Paravents by Jonathan Olivares for Kvadrat x Really

Twill weaves and kilims

With “Twill Weave” Jonathan Olivares teams up with Kvadrat to forge an intricate link from past to the present, from architecture to fabric. By contrast, in her installation for Kinnasand Katrin Greiling does not so much emphasize the narrative as the pure sensation of textiles.
by Martina Metzner | 5/9/2018

Kvadrat and Jonathan Olivares simply make a good fit – after all, both regularly step outside the boxes of their traditional area of work. The collaboration between the Danish textile manufacturer and the designer began in 2012 when the young talented designer featured in the exhibition to honor the fabric Hallingdal. Then, in 2015, the two joined forces again for a very special project: Olivares was asked by the Harvard School of Design to come up with furniture for Philip Johnson’s “Thesis House” in Cambridge, Massachusetts, which the architect designed for himself in 1942, and is today owned by the university. Jonathan Olivares created a daybed, and collaborated closely with Kvadrat on the cover fabric that was developed especially for it. More recently at Salone del Mobile Kvadrat presented the fabric series “Twill Weave”, the outcome of the Olivares-Johnson-project.

Jonathan Olivares is an exceptionally talented man – and it falls far short from doing him justice to simply call him a designer. After studying at the Pratt Institute in New York he spent a year working for Konstantin Grcic – whose approach to projects is similarly profound, complex and intellectual. The two men remain friends and colleagues to this day. The 37-year-old lives in Los Angeles, and works for clients like Knoll, Vitra and Nike. His better-known works include the “Aluminum Chair” for Knoll (2012) and the design of the Vitra Work Office in Weil am Rhein. His futurist installation “Outdoor Office” for the Art Institute of Chicago caused a real stir worldwide in industry circles. Work settings are Olivare’s pride and joy – and he collaborates with a network of creative professionals on the offices of large corporations throughout the United States.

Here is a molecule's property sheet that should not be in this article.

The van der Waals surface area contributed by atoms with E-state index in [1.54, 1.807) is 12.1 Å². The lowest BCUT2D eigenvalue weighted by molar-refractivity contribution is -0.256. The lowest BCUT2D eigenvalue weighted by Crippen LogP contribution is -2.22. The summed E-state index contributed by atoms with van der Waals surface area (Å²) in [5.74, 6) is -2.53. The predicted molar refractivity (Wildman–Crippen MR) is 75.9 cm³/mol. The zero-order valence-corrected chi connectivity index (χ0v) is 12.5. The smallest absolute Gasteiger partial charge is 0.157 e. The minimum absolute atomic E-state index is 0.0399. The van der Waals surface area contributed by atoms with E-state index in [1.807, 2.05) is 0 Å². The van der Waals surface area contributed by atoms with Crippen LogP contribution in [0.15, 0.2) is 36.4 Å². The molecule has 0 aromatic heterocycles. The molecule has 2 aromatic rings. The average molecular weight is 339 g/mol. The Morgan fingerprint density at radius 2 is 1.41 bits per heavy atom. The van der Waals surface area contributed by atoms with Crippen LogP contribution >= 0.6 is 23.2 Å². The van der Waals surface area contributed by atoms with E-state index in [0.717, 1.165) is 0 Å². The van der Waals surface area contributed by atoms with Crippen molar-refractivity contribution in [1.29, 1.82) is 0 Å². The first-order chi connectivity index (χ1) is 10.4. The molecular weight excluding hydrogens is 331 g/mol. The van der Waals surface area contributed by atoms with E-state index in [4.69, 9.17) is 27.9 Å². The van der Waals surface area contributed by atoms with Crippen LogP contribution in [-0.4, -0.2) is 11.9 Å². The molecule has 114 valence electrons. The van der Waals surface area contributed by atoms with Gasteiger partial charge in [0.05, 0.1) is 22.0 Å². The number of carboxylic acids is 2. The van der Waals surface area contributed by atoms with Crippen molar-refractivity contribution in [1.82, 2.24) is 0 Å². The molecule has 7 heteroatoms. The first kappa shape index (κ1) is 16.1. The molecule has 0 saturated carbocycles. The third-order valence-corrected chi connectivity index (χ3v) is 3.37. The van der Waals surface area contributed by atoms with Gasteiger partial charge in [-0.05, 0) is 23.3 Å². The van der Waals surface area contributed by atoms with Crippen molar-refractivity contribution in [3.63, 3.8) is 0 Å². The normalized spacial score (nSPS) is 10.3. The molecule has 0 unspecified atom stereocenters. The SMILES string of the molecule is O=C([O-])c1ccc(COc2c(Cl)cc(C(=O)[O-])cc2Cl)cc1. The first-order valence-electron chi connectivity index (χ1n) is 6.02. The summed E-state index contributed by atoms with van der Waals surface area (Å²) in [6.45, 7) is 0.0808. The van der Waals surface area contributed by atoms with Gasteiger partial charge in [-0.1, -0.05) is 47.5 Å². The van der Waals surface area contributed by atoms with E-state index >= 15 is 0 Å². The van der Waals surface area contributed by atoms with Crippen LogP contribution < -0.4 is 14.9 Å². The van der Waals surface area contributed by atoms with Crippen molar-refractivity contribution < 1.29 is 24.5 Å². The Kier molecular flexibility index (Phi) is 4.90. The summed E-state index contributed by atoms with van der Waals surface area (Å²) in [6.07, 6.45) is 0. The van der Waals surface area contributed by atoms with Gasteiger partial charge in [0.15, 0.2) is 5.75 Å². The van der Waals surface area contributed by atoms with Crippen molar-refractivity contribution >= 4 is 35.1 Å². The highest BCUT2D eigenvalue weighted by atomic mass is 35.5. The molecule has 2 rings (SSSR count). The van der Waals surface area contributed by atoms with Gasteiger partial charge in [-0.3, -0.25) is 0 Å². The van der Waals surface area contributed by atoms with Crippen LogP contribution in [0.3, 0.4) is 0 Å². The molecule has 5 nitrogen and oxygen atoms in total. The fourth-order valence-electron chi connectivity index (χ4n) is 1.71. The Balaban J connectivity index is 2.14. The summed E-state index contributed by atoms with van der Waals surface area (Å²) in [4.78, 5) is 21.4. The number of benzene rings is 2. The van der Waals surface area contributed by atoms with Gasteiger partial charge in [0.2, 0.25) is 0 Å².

Daybed by Jonathan Olivares in Philip Johnson's Theses House in Cambridge/Mass.
Jonathan Olivares

In his work for Johnson’s “Thesis House” Olivares took as his starting point the building’s original structure and interior design. As the name suggests, Philip Johnson submitted the one-storey story pavilion as part of his graduation projects for a Masters of Architecture. It was his admiration for the works of Walter Gropius and in particular Ludwig Mies van der Rohe whom he met in Germany that led him to study architecture. And so it is hardly surprising that the most important furnishing items he installed in it included the daybed Mies van der Rohe designed for the German pavilion at the World Expo in Barcelona. However, unlike Mies van der Rohe, who used steel and concrete, because of the wartime shortage of building materials Johnson had to resort to wooden columns made by the local mast manufacturers for the support structure of his house. Olivares took the inspiration for his daybed from these masts, but in a clever and subtle move opted for carbon fiber instead, the material used today for sailboat masts, thereby forming a link between the past and present.